I didn’t know those nine children could have received the heart care they needed to lead vibrant full lives. That if every child born with a heart defect receives the care they need and deserve, the sky is the limit. Children with heart disease can become Olympians like Shaun White. He became a five-time Olympian after his heart surgery for Tetralogy of Fallot, a rare and complex heart defect.
I knew half of babies born with significant heart defects will die in infancy or childhood.
I didn’t know that they don’t have to die. The earlier babies receive the specialized care they need for their heart defect, the greater their chances are of not only living but thriving.
I knew Children’s HeartLink had 16 medical volunteer teams and 19 partner hospitals as of my travel in November of 2022.
I didn’t know the depth and breadth of the relationships that were formed between medical volunteers and partner hospital teams. That these relationships in the medical community are mutually beneficial, they’re sustainable and they serve the greater good.
A commitment to helping each other and the children in need of access to high quality heart care
In my time with Children’s HeartLink, I’ve seen the difference being made. I’ve heard my colleagues share virtual training successes, I’ve heard about the children’s lives impacted and I’ve heard about the impact we can have at our two new partner sites in Bangladesh and Brazil, National Heart Foundation Hospital and Research Institute and Recife: Real Hospital Português, respectively. I’ve even shared these successes with our funders.
When I traveled to Malaysia, I witnessed first-hand the difference Children’s HeartLink is making on the ground. I witnessed the connection that’s formed between medical volunteer teams and the medical staff at partner hospitals. I witnessed the medical community learning with and from each other. I witnessed the teams sharing vital, everyday life-saving information about how to care for children with heart disease. I witnessed the teams discuss care at the babies’ bedsides. I witnessed babies begin to flourish once more. I witnessed the commitment of these medical professionals to provide the highest quality of care for their patients. I witnessed long-term bonds being formed.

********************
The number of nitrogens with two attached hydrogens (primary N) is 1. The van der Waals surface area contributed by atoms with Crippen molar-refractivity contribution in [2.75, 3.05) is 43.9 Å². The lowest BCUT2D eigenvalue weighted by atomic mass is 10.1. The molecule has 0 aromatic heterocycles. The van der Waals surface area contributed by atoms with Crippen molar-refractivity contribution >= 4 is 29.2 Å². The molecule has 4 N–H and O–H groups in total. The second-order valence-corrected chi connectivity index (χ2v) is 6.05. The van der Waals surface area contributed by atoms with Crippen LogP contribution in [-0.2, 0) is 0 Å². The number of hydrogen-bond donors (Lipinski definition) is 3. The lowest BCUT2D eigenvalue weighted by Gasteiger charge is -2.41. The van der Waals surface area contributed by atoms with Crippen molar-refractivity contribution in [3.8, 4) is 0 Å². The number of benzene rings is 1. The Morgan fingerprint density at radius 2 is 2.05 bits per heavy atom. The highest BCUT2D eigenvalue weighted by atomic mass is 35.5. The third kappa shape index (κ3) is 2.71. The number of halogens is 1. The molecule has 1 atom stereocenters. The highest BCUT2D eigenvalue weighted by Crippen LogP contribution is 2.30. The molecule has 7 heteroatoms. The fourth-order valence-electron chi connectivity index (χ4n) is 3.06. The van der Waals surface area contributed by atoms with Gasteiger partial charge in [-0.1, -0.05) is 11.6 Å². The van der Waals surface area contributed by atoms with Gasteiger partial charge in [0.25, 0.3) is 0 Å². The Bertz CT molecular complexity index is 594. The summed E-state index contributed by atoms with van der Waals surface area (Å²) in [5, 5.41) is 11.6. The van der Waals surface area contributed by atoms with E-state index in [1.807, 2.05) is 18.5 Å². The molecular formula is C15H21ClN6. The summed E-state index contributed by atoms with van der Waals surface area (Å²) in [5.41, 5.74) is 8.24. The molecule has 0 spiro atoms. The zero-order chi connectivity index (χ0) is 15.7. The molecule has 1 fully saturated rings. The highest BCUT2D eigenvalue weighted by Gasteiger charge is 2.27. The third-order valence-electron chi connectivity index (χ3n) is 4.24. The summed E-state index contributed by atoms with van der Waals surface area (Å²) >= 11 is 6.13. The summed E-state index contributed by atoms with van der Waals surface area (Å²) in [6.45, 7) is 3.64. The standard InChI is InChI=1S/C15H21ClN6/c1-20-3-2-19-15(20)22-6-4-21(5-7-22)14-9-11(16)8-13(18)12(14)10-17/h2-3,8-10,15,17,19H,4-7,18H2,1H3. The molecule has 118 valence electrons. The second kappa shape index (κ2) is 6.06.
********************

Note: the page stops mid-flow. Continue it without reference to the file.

The conclusion of the training visit will not be the end of the partnership. These teams will call upon each other for guidance and support for many months and years ahead.
Partnerships demand the spirit or progress
Many companies and foundations who choose to partner with Children’s HeartLink do so because they believe in the Children’s HeartLink mission: we save lives by transforming heart care in underserved parts of the world. They believe in the sustainable model that brings high quality heart care to children and helps to train other pediatric cardiac care specialists in the region. They also do so because medical teams rely on successful partnerships like Edwards Lifesciences Foundation to help them in screening, diagnosing and treating children with heart disease. If you or your organization might be interested in furthering partnering together with Children’s HeartLink, please feel free to reach out me. I always look forward to making connections and having conversations!
Reflections from Lee Koch, Director of Corporate and Foundation Relations at Children’s HeartLink, after her first international trip with Children’s HeartLink to a Children’s HeartLink Center of Excellence hospital in Malaysia.
If you would like to support the work happening in underserved parts of the world, donate to Children’s HeartLink today.